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Amended QAR draft released without major changes to SOA checking rules for trustees

After the original Delivering Better Financial Outcomes bill was released in March, Treasury this week released an updated version for consultation. With minimal changes, there remains a significant bone of contention for the industry to wrestle with.
Regulation

Treasury this week released an amended draft of the first tranche of Quality of Advice Review reforms with few substantial changes from the original form, and announced the commencement of the consultation process for what is now known as the Delivering Better Financial Outcomes reform package.

The draft regulations confirm that documentation submitted to satisfy trustee requirements for Section 99FA of the Superannuation Industry (Supervision) Act can continue to be met electronically, and that Fee Disclosure Statement requirements have been ameliorated. Changes aimed at streamlining conflicted remuneration guidelines around general insurance provision have also been maintained.

The original Delivering Better Financial Outcomes bill was introduced to parliament in March, giving effect to the first tranche of reforms stemming from the Quality of Advice review first recommended by Hayne at the 2018 Royal Commission into Misconduct in the Banking, Superannuation and Financial Services Industry.

  • The bill has been largely well received, with the only real point of conjecture being concern that it forces superannuation funds to examine every Statement of Advice provided to members before facilitating advice fee deduction from members’ accounts.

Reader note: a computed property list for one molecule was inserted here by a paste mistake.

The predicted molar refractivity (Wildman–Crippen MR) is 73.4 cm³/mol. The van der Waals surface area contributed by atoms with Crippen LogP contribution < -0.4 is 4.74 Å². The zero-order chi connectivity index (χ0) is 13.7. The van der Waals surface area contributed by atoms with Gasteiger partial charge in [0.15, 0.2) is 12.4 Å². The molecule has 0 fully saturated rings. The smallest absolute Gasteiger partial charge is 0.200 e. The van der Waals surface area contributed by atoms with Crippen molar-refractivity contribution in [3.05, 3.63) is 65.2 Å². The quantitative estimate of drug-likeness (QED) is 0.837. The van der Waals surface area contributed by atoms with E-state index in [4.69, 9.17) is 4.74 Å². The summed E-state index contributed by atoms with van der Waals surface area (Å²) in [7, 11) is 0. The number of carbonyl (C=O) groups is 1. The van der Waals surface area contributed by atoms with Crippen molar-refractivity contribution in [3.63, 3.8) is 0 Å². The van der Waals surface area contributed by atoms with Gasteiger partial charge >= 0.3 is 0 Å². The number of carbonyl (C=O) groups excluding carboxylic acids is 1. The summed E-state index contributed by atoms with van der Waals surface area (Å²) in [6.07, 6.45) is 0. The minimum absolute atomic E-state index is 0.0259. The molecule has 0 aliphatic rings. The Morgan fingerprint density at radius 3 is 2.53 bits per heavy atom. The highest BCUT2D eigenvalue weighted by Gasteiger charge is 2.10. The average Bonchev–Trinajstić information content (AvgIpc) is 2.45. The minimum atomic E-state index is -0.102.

This charge has been denied by Financial Services Minister Stephen Jones, who contends that the requirement is only a continuance of current practice, whereby super funds are obliged to conduct sampled tests of Statements of Advice to ensure appropriate services are being provided.

    While the amended bill’s explanatory memorandum references making less onerous checks on Statement of Advice provision, industry and representative groups have continued calls for the bill itself to be amended so that trustees don’t default back to onerous and inefficient checking methods.

    “The requirements of Section 99FA of the SIS Act, as we have interpreted them, are impractical and inconsistent with the overall objective of the Delivering Better Financial Outcomes (DBFO) reform package of reducing the cost of financial advice and removing red tape,” the Financial Advice Association of Australia said in its April submission to the Senate Standing Committees on Economics.

    “In practice, these requirements would significantly increase red tape for both super fund trustees and for financial advisers.”

    Staff Writer




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